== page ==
Another interesting contribution was sent by Louis Gardner, who recalls:
grew up in Daytona Beach FL., and knew Harry Doan, who was one of the
previous owners of this Corsair. I was a teenager when they were
restoring this Corsair during the 70’s. My Dad would drive me over
to the hangar so that I could see “my” Corsairs. Harry had 2 other
Corsairs in the hangar when his shop was located in South Daytona off
Big Tree Road. One was a very rare F2G-1 “Super Corsair” (bureau
number 88458), and the other one was an F4U-4B with 4 20 MM wing
cannons. I remember how the plane was wrecked in 1983. My Dad sent
me the newspaper article when I was in basic training, because I had
just joined the Army. The article stated that Harry
lost the brakes on landing and ran off the end of the run way, ending
upside down in the mud flats which surround the end of one runway. The
plane broke in half just behind the cockpit, and there
was considerable damage to the vertical fin and rudder. This
started the 2nd restoration.
...The plane did not have the “birdcage” canopy when I
took the pictures. I remember seeing a typical blown hood canopy, and I
think it was from a dash 1D or early dash 4 model. The canopy did not
have the additional horizontal frame like on the early dash 1’s and
did have the early birdcage canopy though, when I saw it at the Spruce
Creek Airport on Thanksgiving Day in 1981 or 1982. I have some really
cool pictures of Harry flying this plane in a high speed low pass on
memory serves me correctly, I remember Harry saying that he picked a
Corsair up from the NAS Jacksonville. The Navy had it in a hangar,
pushed back in a corner and “forgot” about it being there. It was either
this plane or his F2G. Harry was killed in a landing accident at the Ti-Co Air show in Titusville, on April 4th,
1992. He was flying a 1954 AD4 Skyraider when he nosed it over on
landing. The canopy sits high in a Skyraider and he was crushed when
the plane flipped over on its back. This time unfortunately he didn’t
have mud to cushion the impact. His
wife sold off most of his collection shortly afterwards. He was a good
man and is still missed.
old F2G-1 has also been perfectly restored to #57 race configuration by
Bob Odegaard in North Dakota. It flew again in 1999, and was raced by
Bob from 2006-2008. From
what I can tell, Bob was killed in September of 2012 when he was flying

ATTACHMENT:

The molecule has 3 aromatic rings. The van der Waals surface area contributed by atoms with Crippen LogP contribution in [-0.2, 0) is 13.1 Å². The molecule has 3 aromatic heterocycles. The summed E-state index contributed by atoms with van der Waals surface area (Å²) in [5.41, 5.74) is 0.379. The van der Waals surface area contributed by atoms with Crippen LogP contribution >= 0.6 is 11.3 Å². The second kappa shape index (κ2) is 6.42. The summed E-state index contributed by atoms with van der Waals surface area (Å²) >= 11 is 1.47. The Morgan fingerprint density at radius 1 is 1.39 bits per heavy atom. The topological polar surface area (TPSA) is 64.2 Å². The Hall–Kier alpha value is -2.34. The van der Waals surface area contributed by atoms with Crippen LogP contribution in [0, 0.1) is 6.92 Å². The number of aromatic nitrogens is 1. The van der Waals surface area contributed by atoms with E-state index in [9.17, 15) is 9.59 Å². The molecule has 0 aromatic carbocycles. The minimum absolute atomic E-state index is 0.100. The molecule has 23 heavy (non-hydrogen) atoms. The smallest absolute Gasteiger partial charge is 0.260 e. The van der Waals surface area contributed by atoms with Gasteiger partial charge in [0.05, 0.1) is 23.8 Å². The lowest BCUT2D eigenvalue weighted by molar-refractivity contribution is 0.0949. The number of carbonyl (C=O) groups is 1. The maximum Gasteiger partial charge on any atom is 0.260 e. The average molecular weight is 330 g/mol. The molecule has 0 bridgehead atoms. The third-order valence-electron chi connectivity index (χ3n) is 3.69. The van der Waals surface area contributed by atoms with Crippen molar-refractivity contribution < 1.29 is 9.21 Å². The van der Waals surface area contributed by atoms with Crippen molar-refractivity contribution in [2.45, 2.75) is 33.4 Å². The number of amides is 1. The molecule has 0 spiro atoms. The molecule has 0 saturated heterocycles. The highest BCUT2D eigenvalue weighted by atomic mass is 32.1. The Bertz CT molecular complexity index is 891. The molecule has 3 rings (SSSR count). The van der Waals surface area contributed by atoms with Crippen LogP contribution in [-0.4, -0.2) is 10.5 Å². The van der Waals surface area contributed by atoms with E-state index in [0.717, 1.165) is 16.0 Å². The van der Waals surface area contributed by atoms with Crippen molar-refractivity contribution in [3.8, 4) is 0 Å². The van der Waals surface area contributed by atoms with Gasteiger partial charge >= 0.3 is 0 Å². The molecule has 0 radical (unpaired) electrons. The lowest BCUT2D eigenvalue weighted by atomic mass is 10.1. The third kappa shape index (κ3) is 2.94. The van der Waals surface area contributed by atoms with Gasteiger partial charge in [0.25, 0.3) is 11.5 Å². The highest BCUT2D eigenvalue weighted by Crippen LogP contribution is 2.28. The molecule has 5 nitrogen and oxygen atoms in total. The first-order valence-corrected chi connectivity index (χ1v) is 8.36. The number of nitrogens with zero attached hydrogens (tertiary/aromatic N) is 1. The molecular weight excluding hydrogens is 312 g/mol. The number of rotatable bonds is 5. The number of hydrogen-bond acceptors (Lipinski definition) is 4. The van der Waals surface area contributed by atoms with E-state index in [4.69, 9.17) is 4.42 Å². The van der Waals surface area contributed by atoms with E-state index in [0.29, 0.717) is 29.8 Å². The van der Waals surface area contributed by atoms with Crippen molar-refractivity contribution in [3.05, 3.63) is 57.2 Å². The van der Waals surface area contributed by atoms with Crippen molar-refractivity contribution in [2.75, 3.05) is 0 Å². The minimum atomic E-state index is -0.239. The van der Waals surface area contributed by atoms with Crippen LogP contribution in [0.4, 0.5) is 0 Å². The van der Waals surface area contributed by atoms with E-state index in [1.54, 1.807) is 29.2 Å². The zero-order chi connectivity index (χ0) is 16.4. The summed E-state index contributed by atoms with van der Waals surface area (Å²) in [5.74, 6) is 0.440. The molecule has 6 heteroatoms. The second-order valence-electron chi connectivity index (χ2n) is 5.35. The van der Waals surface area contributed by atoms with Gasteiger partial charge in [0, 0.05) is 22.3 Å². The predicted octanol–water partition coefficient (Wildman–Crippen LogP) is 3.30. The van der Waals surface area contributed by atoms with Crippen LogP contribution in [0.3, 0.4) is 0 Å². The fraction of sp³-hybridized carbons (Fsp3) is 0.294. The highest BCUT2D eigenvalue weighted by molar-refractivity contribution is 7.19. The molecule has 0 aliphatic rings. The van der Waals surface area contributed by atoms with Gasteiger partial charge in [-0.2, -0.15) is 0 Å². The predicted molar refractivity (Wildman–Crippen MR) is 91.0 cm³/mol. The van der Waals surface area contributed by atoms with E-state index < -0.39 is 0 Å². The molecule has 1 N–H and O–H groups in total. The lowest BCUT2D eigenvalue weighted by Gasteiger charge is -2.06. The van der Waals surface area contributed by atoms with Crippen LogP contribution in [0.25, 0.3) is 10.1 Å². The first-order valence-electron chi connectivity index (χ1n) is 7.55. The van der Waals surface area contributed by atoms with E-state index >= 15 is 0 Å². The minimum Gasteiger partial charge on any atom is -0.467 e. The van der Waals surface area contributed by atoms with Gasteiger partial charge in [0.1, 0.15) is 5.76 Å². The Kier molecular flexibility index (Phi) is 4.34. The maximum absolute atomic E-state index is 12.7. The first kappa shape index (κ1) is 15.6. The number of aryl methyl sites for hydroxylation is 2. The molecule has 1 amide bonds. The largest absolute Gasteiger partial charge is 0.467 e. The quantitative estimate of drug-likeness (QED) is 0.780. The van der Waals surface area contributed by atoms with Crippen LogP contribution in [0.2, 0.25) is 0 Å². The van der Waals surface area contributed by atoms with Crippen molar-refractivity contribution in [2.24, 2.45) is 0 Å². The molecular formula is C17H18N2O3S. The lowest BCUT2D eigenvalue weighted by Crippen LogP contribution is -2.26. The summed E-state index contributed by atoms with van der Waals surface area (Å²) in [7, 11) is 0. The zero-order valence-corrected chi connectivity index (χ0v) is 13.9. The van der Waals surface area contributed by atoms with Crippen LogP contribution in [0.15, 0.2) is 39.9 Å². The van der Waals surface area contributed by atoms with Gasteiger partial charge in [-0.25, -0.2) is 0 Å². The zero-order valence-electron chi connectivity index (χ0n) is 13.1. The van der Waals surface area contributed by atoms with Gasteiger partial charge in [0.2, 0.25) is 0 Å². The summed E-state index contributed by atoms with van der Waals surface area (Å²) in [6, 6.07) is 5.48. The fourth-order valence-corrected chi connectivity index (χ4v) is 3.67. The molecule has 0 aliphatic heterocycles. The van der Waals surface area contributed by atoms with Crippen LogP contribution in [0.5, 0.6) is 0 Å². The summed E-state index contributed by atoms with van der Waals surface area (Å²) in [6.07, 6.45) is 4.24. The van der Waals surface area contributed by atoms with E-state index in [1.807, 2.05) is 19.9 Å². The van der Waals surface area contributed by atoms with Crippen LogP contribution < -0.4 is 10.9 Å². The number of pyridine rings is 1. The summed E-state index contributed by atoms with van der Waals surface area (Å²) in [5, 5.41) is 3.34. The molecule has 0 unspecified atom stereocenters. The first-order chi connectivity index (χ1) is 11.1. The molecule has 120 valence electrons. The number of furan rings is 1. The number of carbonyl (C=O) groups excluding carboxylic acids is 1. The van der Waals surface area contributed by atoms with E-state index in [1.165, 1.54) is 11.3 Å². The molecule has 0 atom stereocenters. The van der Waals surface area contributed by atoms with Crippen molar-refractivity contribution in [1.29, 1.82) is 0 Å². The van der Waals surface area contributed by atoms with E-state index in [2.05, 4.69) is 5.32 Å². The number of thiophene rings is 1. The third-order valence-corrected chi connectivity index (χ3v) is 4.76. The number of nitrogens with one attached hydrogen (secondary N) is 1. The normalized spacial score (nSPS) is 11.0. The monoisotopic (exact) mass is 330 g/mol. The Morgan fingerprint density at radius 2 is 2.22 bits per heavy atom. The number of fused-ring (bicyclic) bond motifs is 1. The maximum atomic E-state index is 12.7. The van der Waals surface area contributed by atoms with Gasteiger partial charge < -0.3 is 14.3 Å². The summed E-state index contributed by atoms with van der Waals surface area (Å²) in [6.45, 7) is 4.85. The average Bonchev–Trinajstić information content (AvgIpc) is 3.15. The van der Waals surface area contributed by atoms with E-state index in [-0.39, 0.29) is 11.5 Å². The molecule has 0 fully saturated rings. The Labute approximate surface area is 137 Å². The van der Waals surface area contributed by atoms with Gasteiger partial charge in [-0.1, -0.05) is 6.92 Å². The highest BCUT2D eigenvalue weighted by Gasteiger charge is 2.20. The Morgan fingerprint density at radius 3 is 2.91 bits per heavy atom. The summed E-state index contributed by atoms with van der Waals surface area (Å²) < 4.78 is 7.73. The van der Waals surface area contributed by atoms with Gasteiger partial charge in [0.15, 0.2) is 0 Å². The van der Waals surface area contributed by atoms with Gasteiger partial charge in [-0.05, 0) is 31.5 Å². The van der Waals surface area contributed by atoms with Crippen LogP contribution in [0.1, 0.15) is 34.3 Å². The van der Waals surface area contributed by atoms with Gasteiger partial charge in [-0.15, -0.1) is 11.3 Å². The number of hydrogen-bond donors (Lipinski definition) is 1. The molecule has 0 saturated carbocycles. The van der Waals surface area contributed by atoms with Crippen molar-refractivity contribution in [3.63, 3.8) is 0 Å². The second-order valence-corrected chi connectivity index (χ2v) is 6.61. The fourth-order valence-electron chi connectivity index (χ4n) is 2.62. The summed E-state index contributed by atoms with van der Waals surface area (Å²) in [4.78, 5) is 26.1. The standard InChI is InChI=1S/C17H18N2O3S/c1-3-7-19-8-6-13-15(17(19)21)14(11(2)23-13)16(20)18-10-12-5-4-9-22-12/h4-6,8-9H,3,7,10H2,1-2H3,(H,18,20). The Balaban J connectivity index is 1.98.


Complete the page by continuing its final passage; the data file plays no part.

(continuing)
another F2G-2 race #74. Another tragic loss, in both man and
machine. Now if I can just find out what happened to the dash 4B..."
a bit of confusion, since apparently 17995 was found in Provo already
with the birdcage canopy resting on the fuselage (see photos above). I
guess Louis refer to the adaption to incorporate the missing rear
Thanks Tom and Louis! As we see, there is a possibility that sometime Harry has tried to fit the original blown canopy. As for the second question, the answer is no. The honor goes to F4U-1 BuNo.17799 owned by Planes of Fame in Chino, California.
BuNo.17995 is not the oldest non-flyable Corsair, neither, since BuNo.
02465 (a genuine birdcage) was recently recovered from Lake Michigan
and is currently under restoration at the National Naval Aviation Museum, NAS Pensacola, Florida.
Louis Gardner came again to rescue us with some wonderful comments and photos on the history of this particular warbird:
I looked at the pictures again today, I realized that my memory was
wrong. The Corsair did not have the birdcage canopy until the second
restoration began at New Smyrna in 1983. Up until then she had the normal
blown style canopy. Harry Doan had his men install the bird cage canopy
when I look at the pictures now, I realize that the plane had the original
early style main landing gear wheels then. I don’t ever remember the
plane having an arrestor hook installed. You will have to look at the
pictures to see if the proper tail wheel and oleo leg are present during this
And finally the solution of the puzzle: "These pictures were taken by my Dad at the Big Tree shop during the summer of 1976.
In it I am standing next to the tail section of 17995. This is
before the wings were installed. In the background is Big Tree
Rd. Harry Doan’s home was just to the left of this picture and is
blocked by the nose of the Corsair..."
took this picture of #17995 during Thanksgiving weekend of 1982. Harry
Doan was taxiing by in preparation for takeoff at the Spruce Creek
Airport. This was how she looked after the first restoration was completed.
She has a blown canopy here and is painted in the tri-color scheme of VF-17
Commander, Tommy Blackburn. The plane was numbered #1 and was named “BIG
HOG” on the vertical fin. I believe it had 5 kill markings under the port side
flipped the plane over on its back at the end of the runway at New Smyrna
Airport during either April or May of 1983. He lost the brakes and
ran off the end of the pavement, flipping upside down in the mud flats at the
end of the runway. The fuselage broke in two just behind the cockpit. The
airframe received considerable damage but was restored to flying condition
Louis also sent many other very interesting photos about Harry Doan's shop at Big Tree Rd., but that's another story...
Summing all up:
- BuNo.17995 is a F4U-1A built by Vought during 1943.
- She served during the war in VMF-441 and crashed on March 26
1944 (pilot: Capt. L. E. Midkiff).
- The aircraft was displayed as a war
memorial in Provo, UT during 1944-1950.
- Remained at Provo as a derelict in a
railroad yard until 1967, with a birdcage canopy resting on its back.
- She was restored by Harry Doan to the 1A configuration in 1976, and flew as such until...
- ...April or May of 1983, when Harry
Doan flipped the plane over on its back at the end of the runway at New Smyrna
the accident, 17995 was restored again to the current configuration,
with the birdcage canopy, as it is today at TAM's Museum after a few
think that solves the mystery. A bit thank you again, Jim Sullivan, Tom
Lund and Louis Garner. Your help on this was priceless.
besides the wrong canopy, this aircraft carries the wrong post-war main
wheel, wrong tail wheel yoke, and wrong propeler. The arresting hook is
missing. The cockpit interior is painted in light gray and the walk-on
stripes are not painted in the correct place. These are smaller details
restoration-related. This is a fine and rare bird...
(sorry for these crappy photos - I was shaking like a leaf on
you find these photos useful to your next modeling project. If you have
any interesting information about the history of this aircraft, please drop
with his favorite all time aircraft.